On 4th December Admiral Phillips flew to Manila to concert arrangements with Admiral Hart. Admiral Phillips described the discussion as “very friendly” and stated that we could “expect full co-operations.” (2) A conference of the Commonwealth and Dutch representatives in Singapore had been fixed for 8th December, and Admiral Phillips arrived back there during the forenoon on the 7th.

Events, however, moved too quickly. That night the Japanese struck; from the outset the British Army and Air Forces in Northern Malaya were being driven back. Under these circumstances, it was not possible for the Commander-in-Chief, Eastern Fleet, to refuse them assistance and the operation was undertaken which was to cost him his fleet and his life at the hands of the Japanese airmen.


About noon (3), 6ht December, large Japanese convoys, totalling some 38 ships with strong escorts, were reported by aircraft off the south-west point of French Indo-China, steering ton the westward towards the Gulf of Siam. (4)

On receipt of these reports Admiral Phillips signalled from Manila to his Chief of Staff, Rear Admiral Palliser, (5) who had remained in Singapore, ordering the recall of Repulse with her screen, which had sailed for Port Darwin the previous day – a step already taken by Admiral Palliser on his own responsibility – and she arrived back at noon, 7th.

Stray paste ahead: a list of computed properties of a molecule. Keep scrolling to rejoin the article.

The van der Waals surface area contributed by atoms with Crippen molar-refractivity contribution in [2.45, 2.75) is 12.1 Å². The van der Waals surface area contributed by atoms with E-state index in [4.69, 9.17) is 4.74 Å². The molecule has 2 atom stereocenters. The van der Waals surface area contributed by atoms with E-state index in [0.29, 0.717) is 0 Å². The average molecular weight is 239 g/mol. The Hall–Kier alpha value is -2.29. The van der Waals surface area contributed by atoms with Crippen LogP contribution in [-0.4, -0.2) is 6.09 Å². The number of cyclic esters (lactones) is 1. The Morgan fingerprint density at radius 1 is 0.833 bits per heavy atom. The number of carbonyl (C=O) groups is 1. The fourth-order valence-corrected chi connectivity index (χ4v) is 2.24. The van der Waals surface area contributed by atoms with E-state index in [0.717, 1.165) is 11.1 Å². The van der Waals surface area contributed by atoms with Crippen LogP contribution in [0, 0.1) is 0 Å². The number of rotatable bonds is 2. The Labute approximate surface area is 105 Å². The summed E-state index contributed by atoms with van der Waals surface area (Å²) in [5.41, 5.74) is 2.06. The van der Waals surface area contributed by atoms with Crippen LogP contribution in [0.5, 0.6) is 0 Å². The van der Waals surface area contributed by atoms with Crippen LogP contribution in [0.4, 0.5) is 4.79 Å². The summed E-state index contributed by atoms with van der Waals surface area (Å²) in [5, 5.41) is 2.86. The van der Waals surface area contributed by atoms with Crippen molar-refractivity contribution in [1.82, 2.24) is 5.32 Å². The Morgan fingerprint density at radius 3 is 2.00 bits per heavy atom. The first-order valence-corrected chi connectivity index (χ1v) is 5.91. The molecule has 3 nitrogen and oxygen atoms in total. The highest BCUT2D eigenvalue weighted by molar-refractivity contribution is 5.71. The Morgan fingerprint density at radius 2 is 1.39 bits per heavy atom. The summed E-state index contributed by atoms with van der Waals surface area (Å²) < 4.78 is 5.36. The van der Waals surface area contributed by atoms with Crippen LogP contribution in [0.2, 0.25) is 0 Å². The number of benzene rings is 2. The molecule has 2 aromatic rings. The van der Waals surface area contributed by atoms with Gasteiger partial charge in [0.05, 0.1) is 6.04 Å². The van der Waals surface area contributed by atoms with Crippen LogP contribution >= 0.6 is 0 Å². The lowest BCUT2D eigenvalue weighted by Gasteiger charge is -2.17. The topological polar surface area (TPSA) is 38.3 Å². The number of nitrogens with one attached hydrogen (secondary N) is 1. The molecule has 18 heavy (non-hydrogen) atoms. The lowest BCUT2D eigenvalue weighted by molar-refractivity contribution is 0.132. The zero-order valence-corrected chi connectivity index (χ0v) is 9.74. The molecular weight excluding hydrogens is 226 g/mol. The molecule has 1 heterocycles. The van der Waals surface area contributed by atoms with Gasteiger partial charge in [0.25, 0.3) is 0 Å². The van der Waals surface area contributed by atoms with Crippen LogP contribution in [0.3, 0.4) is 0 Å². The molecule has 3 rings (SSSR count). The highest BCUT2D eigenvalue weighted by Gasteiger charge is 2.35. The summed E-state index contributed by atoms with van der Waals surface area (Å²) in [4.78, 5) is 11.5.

Special air reconnaissance by the R.A.F. in Malaya was ordered to cover the southern part of the Gulf of Siam, but unfortunately the weather was unfavourable, with much low cloud, and no further sightings occurred that day. The Japanese might merely be proceeding to Kohtron on the west coast of Indo-China, but on the uncertainty various precautionary measures were put into operation by the ABCD Powers. Admiral Hart “alerted” four destroyers at Balikpapan; Admiral Helfrich, the Dutch Commander-in-Chief, put special air reconnaissance and naval dispositions in force, ordered the cruiser Java from Surabaya to Singapore at 20 knots, and decided to visit Singapore himself by Catalina on 8th December.

Throughout 7th December the weather conditions for air reconnaissance continued very bad. Except for a report of one cruiser and one transport that


1 Admiralty Messages 1843, 1st December, and 0157, 3rd December: Commander-in-Chief, Eastern Fleet, 0923Z, 1213Z, 3rd December. See Appendix D. To the latter signal Admiral Phillips replied that he would discuss the question with Admiral Hart, and that he intended sending the Repulse with the destroyers Vampire and Tenedos on a short visit to Port Darwin, sailing on 5th December. These ships actually sailed but were recalled. He also reported that the Prince of Wales had been taken in hand at 72 hours’ notice to make good defects which it was estimated would take seven days to complete.